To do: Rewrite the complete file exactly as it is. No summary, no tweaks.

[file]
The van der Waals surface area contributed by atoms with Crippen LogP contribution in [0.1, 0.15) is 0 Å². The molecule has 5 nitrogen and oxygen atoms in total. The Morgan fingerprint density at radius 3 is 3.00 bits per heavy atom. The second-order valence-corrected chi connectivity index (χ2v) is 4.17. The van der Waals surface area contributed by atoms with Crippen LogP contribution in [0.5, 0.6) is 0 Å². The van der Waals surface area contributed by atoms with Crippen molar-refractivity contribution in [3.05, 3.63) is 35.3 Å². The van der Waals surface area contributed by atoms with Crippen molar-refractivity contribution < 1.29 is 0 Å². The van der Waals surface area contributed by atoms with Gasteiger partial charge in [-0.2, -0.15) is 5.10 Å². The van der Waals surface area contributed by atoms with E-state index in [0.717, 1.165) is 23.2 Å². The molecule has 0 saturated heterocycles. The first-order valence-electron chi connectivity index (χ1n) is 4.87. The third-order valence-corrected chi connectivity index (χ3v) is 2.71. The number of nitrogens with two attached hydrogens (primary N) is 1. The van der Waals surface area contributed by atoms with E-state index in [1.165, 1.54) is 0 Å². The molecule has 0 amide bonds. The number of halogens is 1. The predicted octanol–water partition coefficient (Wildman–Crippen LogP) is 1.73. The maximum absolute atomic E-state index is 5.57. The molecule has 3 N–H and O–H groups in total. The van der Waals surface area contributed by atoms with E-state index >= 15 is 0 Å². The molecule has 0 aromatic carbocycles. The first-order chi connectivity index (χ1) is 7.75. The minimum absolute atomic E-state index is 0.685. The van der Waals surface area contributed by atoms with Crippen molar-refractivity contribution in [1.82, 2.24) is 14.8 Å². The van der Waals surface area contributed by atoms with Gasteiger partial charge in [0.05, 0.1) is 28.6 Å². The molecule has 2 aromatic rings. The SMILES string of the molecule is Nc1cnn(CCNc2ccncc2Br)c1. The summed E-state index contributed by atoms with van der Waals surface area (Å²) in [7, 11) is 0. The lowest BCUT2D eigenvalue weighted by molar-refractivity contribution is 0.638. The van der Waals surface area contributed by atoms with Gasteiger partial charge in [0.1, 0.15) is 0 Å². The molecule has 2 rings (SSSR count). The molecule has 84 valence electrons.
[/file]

The van der Waals surface area contributed by atoms with Crippen LogP contribution in [0.1, 0.15) is 0 Å². The molecule has 5 nitrogen and oxygen atoms in total. The Morgan fingerprint density at radius 3 is 3.00 bits per heavy atom. The second-order valence-corrected chi connectivity index (χ2v) is 4.17. The van der Waals surface area contributed by atoms with Crippen LogP contribution in [0.5, 0.6) is 0 Å². The van der Waals surface area contributed by atoms with Crippen molar-refractivity contribution in [3.05, 3.63) is 35.3 Å². The van der Waals surface area contributed by atoms with Crippen molar-refractivity contribution < 1.29 is 0 Å². The van der Waals surface area contributed by atoms with Gasteiger partial charge in [-0.2, -0.15) is 5.10 Å². The van der Waals surface area contributed by atoms with E-state index in [0.717, 1.165) is 23.2 Å². The molecule has 0 saturated heterocycles. The first-order valence-electron chi connectivity index (χ1n) is 4.87. The third-order valence-corrected chi connectivity index (χ3v) is 2.71. The number of nitrogens with two attached hydrogens (primary N) is 1. The van der Waals surface area contributed by atoms with E-state index in [1.165, 1.54) is 0 Å². The molecule has 0 amide bonds. The number of halogens is 1. The predicted octanol–water partition coefficient (Wildman–Crippen LogP) is 1.73. The maximum absolute atomic E-state index is 5.57. The molecule has 3 N–H and O–H groups in total. The van der Waals surface area contributed by atoms with E-state index >= 15 is 0 Å². The molecule has 0 aromatic carbocycles. The first-order chi connectivity index (χ1) is 7.75. The minimum absolute atomic E-state index is 0.685. The van der Waals surface area contributed by atoms with Crippen molar-refractivity contribution in [1.82, 2.24) is 14.8 Å². The van der Waals surface area contributed by atoms with Gasteiger partial charge in [0.05, 0.1) is 28.6 Å². The molecule has 2 aromatic rings. The SMILES string of the molecule is Nc1cnn(CCNc2ccncc2Br)c1. The summed E-state index contributed by atoms with van der Waals surface area (Å²) in [7, 11) is 0. The lowest BCUT2D eigenvalue weighted by molar-refractivity contribution is 0.638. The van der Waals surface area contributed by atoms with Gasteiger partial charge in [0.1, 0.15) is 0 Å². The molecule has 2 rings (SSSR count). The molecule has 84 valence electrons.